So how does that translate into games? The best example is to show you my (again recorded with a smartphone) Battlefield 5 recording. While in early alpha stages, you will likely be impressed as to what is happening here as explained really nicely by fellow guru pSXAuthor in the forums. What basically is shown here is the difference between screen space reflections (SSR) and raytraced reflections. SSR works by approximating raytracing in screen space. For each and every pixel on a reflective surface a ray is fired out in and the camera's depth and colour buffers are used to perform an approximation to raytracing (you can imagine drawing a line in 3D in the direction of the reflected light, reading the depth of each pixel until the line disappears behind another surface - nominally this will be the reflected point if the intersection point is close to the line - otherwise it is probably an occlusion - doing it efficiently and robustly is a little more involved than this but this explanation is very close to the reality). This approximation can be quite accurate in simple cases, however, because the camera's image is being used: no back facing surfaces can ever be reflected (you will never see your face in a puddle!), nothing off screen can be reflected, and geometry behind other geometry from the point of view of the camera can never be reflected. This last point explains why the gun in an FPS causes areas in the reflections to be hidden - the reason is very simple: those pixels should be reflecting something which is underneath the gun in the camera's 2D image. Also, this explains why the explosion is not visible in the car door: it is out of shot. Actually: it also appears that the BF engine does not reflect the particle effects anyway (probably reflection is done earlier in the pipeline than the particles are drawn). Using real raytracing for reflection avoids all of these issues (at the cost of doing full raytracing obviously), that process is managed over the RT cores running Microsoft's DXR.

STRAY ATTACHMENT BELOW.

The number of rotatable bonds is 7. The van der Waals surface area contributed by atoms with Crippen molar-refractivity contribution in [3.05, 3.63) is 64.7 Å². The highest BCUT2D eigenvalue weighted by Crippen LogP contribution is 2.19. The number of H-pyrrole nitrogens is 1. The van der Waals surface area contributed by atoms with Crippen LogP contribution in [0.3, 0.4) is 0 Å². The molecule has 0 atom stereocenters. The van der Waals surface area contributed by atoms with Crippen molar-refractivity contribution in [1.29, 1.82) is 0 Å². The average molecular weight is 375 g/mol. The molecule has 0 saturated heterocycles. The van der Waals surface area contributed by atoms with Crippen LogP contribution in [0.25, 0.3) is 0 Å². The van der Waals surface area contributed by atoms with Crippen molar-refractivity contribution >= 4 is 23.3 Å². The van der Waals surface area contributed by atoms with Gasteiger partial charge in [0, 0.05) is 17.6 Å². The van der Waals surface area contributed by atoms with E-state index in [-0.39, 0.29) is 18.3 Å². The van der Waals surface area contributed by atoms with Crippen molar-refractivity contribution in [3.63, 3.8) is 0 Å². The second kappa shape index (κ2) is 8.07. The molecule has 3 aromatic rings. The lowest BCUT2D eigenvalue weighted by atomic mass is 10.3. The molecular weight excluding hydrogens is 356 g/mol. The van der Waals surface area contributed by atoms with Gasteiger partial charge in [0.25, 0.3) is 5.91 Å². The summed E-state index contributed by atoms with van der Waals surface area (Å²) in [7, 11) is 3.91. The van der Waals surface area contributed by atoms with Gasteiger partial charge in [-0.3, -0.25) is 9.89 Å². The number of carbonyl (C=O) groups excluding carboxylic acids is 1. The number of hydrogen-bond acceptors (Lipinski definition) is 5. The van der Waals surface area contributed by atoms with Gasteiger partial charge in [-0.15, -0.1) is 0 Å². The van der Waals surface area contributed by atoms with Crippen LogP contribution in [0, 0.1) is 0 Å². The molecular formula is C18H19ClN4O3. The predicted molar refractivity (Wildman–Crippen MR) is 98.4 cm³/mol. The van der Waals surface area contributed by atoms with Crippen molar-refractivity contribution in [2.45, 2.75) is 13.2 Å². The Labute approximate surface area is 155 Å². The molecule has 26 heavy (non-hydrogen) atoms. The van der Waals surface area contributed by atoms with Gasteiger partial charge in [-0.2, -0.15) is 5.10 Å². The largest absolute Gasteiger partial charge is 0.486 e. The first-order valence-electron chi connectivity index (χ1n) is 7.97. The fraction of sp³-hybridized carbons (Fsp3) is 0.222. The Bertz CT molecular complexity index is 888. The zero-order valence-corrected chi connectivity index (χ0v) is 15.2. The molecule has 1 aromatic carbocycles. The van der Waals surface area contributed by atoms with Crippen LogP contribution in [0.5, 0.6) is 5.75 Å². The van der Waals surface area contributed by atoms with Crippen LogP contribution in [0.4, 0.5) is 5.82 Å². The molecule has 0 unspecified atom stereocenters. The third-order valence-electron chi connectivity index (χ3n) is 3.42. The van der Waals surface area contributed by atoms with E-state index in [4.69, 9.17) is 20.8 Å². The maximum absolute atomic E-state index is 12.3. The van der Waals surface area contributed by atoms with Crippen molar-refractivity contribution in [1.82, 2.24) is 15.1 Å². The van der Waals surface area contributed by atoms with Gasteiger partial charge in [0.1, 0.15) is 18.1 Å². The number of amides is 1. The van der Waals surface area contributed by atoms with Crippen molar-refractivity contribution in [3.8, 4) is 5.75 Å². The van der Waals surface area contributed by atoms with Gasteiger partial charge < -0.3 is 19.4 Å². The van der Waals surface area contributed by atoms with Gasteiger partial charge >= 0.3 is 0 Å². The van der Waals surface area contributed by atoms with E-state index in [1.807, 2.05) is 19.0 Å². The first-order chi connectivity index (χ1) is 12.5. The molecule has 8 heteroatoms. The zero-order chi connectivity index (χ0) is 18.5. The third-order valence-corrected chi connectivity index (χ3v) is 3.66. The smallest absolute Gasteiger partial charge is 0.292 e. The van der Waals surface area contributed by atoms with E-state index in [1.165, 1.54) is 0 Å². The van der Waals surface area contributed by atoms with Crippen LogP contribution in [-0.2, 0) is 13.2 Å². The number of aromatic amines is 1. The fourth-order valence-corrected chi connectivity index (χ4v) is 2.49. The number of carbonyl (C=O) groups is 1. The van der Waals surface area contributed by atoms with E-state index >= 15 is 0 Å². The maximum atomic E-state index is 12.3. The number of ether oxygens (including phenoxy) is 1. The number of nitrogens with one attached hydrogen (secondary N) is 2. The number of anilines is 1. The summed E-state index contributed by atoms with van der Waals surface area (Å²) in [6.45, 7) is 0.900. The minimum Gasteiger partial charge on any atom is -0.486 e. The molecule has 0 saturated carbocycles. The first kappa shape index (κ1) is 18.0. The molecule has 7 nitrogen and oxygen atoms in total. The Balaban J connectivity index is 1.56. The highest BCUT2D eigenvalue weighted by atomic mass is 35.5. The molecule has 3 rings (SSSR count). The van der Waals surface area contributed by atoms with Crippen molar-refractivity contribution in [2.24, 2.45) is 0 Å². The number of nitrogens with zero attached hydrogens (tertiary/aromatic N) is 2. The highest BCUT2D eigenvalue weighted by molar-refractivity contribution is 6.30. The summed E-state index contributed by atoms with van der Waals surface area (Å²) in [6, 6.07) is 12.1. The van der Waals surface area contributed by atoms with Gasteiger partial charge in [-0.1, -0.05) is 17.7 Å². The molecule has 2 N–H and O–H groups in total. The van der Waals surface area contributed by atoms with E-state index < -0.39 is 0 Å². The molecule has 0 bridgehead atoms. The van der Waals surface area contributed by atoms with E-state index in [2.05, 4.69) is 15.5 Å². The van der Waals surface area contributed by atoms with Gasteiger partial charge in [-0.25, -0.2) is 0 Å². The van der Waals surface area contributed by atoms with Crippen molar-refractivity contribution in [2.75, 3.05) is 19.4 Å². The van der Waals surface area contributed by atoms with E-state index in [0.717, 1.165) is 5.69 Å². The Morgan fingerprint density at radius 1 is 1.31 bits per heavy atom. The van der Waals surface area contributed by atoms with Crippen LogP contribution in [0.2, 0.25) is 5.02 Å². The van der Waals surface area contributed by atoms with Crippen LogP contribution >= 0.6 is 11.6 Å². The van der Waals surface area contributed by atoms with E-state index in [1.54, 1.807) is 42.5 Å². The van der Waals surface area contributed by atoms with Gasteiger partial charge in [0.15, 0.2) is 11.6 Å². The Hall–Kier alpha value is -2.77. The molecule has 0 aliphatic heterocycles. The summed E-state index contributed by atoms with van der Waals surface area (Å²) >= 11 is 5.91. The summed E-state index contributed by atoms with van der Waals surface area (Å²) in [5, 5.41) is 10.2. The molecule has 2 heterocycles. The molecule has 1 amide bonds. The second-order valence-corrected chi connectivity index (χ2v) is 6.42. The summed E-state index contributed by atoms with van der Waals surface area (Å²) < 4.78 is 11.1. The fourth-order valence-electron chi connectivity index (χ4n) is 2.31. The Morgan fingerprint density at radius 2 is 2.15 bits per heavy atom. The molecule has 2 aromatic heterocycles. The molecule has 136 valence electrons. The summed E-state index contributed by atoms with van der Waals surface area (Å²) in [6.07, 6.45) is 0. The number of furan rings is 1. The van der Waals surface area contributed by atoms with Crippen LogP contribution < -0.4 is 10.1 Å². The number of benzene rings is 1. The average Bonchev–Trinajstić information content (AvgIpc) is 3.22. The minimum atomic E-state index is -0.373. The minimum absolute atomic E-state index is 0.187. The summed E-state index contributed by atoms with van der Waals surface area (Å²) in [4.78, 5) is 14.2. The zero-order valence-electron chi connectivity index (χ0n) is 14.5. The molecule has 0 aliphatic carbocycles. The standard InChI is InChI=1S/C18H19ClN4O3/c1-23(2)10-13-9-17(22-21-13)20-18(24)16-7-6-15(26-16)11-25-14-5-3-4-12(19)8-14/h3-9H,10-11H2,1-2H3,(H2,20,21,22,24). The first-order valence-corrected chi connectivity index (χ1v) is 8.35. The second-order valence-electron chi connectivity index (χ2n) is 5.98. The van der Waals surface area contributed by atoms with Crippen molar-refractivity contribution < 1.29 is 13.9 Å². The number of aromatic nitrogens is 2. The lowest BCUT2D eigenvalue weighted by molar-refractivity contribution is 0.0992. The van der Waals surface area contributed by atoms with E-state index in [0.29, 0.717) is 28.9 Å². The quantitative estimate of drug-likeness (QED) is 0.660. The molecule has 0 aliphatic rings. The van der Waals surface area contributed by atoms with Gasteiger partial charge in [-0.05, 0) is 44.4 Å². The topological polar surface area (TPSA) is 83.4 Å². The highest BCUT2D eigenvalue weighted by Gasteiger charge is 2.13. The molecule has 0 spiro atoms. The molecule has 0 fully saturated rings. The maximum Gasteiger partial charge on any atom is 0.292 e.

Microsoft can count on cooperation from the software houses. The two largest publicly available game engines, Unreal Engine 4 and Unity, will, for example, support it. EA is also using its Frostbite and Seed engines to implement DXR.
The vast majority of the market is therefore already covered. So the functionality of RT cores / RTX will find its way towards game applications and engines like Unreal Engine, Unity, Frostbite... they have also teamed up with game developers like EA, Remedy, and 4A Games. The biggest titles this year, of course, will be the new Tomb Raider and Battlefield 5. Summing things up, DXR, or ray tracing in games as a technology, is a game changer. How it turns out on Turing for actual processing power, remains to be seen until thoroughly tested.